UT medical students learn residency matches [video]

March 19, 2013 | News, UToday, Medicine and Life Sciences
By Jon Strunk

At noon on March 15, thousands of medical students across the nation tore into envelopes to see where they had matched to continue their education as residents.

At The University of Toledo, 164 students matched into 22 different medical specialties at hospitals and academic medical centers spanning the nation. Nine students will continue their medical education at UT Medical Center, and an additional nine matched at hospitals in northwest Ohio.


“UT medical students have an incredibly strong history of excellence when it comes to matching with elite residencies throughout the country, and this year’s class has carried on that tradition,” said Dr. Jeffrey P. Gold, chancellor and executive vice president for biosciences and health affairs, and dean of the College of Medicine and Life Sciences.

In total, UT students will train in 30 states with Michigan, Illinois and California the most popular destinations outside of Ohio. Nine students will train at Ohio State University, three students at Yale, three at the University of Michigan, six at the Beaumont Health System in Michigan, and three at the University of Southern California.

“The strength of our students is always a doubled-edged sword,” said Dr. Patricia Metting, vice chancellor for student affairs and senior associate dean for student affairs at the College of Medicine and Life Sciences. “We’d love for them to stay and practice in the region, but given the prestigious residencies they’ve earned, you can understand why students choose to take advantage of those opportunities.”

Pediatrics was the most popular specialty this year with 21 students headed into that field. Internal medicine was a close second with 20, followed by a tie between emergency medicine and anesthesiology at 14 students each.

Michael Haarstad and his wife, Anna, quickly donned Hawkeye T-shirts once they learned Michael had received his first-choice emergency medicine residency at the University of Iowa.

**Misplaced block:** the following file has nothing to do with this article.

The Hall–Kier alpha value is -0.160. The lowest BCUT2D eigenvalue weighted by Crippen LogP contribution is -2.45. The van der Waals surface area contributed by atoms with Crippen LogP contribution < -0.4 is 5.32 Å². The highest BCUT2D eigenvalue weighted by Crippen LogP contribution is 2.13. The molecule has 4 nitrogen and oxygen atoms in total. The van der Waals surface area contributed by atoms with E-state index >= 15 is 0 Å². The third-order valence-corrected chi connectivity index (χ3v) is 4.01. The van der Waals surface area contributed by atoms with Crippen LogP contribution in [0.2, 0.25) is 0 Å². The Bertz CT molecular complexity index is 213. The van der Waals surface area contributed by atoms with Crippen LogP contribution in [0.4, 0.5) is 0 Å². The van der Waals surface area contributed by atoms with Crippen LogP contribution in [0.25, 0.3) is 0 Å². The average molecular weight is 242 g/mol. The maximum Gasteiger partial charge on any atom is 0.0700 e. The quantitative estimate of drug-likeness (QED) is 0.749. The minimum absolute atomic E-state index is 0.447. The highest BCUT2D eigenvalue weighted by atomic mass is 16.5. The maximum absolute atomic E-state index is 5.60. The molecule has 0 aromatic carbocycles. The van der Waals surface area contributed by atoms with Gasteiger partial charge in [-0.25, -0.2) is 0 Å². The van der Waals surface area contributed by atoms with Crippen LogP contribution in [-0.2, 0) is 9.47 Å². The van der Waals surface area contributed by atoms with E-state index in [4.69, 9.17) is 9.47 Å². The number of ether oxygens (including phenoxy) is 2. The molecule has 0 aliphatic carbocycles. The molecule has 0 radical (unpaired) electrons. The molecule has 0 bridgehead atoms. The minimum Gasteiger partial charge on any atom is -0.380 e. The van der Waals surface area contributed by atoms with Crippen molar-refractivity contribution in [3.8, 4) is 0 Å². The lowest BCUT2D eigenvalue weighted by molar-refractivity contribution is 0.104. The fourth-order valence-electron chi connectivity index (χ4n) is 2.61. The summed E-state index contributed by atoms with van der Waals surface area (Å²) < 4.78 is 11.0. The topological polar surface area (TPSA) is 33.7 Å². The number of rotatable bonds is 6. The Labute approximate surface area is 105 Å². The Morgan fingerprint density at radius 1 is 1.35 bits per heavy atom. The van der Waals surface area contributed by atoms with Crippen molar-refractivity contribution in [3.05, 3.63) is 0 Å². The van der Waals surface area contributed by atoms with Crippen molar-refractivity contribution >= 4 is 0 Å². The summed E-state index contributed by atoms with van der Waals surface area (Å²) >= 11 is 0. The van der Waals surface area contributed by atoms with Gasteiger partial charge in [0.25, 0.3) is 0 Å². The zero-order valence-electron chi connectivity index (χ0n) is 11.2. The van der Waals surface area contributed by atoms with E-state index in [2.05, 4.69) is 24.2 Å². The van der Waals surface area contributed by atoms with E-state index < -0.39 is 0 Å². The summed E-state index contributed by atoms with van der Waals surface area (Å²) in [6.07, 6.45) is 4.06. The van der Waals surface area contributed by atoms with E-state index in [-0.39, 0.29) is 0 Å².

“It’s the best field of medicine,” Haarstad said. “You’re in someone’s life at one of the most important and critical moments. [You’re a] jack of all trades, a master of none, and you really have an opportunity to be a part of the community.”

Barbara Nzegwu said she planned to go into anesthesia from the moment she entered medical school and proudly held up her letter showing her match at Yale-New Haven Hospital in Connecticut.

“When I was in college, I did an engineering project related to anesthesia,” said Nzegwu, explaining the beginning of her passion for the specialty. “You see so many things and so many different kinds of patients.”

She said during her initial visit to Yale-New Haven that she had a great experience interacting with faculty and other residents, and was impressed by all the opportunities available.

“It just really felt right,” she said.

Students spend months interviewing at residency programs across the country, searching for the ideal place to learn their chosen specialties. Students ranked their top institutional choices, and academic medical centers across the country ranked their top student choices. A computer program administered by the National Resident Matching Program then puts together the students and residency programs.

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